Did Jesus Really Believe He was God? Part 1

Did Jesus Really Believe He was God?
Luke 4:8
Part 1

Critics have a field day with Christians’ claim of Jesus’ divinity in Luke’s Gospel. “See,” they say, “Jesus himself never commanded anyone, even Satan, to worship Him.” In response to Satan’s attempt to cajole Jesus into worshiping him, Jesus emphatically quoted Deut. 6:13: “Worship (προσκυνέω) the Lord your God and serve Him only.” (Luke 4:8; Deut. 6:13). Sounds like, “worship God, but not me.”

“You see,” critics say, “Jesus advocated the worship of God but did not include himself in that category. He had the opportunity. But he didn’t take it. If Jesus was truly God, he would have included himself in that equation. He would have said, “Worship me.” But he didn’t. He didn’t because he didn’t claim to be the Lord God. So there; put that in your Christian pipe and smoke it.”


Did Jesus Really Believe He was God?

Part 1

At first glance, it does seem that the critics are right. We might have to take up smoking our pipes. Jesus missed the opportunity to claim divinity status. He could have replied, “Worship the Lord your God, and me, and serve us only.” But he failed to mention himself. He could have cleared up everything about his true identity right then and there. But he failed even to mention himself. So, case closed, right?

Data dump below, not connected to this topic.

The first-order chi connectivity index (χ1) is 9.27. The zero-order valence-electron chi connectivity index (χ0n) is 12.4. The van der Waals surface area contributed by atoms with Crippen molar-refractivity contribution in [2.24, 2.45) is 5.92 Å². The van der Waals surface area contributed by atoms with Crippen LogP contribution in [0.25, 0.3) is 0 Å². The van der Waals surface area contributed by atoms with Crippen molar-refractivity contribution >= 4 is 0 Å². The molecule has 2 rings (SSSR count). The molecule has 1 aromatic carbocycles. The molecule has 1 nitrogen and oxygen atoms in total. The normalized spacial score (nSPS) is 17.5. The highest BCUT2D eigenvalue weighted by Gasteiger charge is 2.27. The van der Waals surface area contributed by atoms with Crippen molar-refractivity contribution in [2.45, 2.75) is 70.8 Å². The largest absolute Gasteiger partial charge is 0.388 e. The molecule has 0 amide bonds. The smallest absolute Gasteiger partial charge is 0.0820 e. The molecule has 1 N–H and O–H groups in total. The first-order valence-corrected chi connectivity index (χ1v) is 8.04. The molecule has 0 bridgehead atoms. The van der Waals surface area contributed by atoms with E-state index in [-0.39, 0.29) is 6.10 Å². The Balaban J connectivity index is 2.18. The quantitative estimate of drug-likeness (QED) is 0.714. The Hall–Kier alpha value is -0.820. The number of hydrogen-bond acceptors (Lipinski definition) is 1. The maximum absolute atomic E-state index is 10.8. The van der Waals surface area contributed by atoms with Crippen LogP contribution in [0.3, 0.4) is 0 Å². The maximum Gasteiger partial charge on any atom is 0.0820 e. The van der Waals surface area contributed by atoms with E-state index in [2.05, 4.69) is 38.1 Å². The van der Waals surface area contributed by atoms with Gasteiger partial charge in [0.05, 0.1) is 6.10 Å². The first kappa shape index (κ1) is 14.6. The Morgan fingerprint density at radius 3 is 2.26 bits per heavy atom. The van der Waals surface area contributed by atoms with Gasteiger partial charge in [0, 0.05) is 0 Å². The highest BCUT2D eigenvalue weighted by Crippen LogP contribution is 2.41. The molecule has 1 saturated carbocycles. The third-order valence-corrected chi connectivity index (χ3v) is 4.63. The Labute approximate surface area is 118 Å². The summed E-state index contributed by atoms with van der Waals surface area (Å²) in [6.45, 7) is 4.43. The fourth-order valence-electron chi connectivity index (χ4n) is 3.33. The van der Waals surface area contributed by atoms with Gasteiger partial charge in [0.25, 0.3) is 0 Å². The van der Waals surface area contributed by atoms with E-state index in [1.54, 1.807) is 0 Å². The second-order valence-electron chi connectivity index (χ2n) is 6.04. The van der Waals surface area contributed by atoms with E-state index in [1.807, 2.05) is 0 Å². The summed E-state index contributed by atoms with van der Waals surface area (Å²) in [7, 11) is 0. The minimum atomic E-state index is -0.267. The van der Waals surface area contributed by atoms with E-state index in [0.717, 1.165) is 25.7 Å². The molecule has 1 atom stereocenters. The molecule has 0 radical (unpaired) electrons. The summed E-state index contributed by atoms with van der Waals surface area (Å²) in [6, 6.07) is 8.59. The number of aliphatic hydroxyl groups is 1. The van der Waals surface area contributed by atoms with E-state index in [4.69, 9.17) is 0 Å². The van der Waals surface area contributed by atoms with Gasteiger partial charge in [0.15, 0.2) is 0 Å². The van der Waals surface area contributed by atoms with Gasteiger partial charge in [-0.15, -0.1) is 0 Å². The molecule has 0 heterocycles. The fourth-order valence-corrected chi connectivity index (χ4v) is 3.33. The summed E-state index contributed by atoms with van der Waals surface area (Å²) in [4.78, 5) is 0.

Did Jesus really believe he was divine? If he did, why pass up a golden opportunity to set the record straight?

Or, maybe the critics are right. Maybe Luke did not believe Jesus was divine. Maybe Jesus didn’t believe it himself. After all, he gives no hint of it in his conversation with Satan (Luke 4). What gives?

How do we, as students of Scripture, answer such a criticism? Luke does indeed have an answer, but he refuses to serve us fast food. He takes his time and allows his plot to be seen slowly, just like petals gradually unfold on a rose. So, be patient and yet confident. Put your smoking pipe away. Read Luke’s Gospel and carefully and observe his use of the word “worship” (προσκυνέω).

Read Part 2 on the blog tomorrow.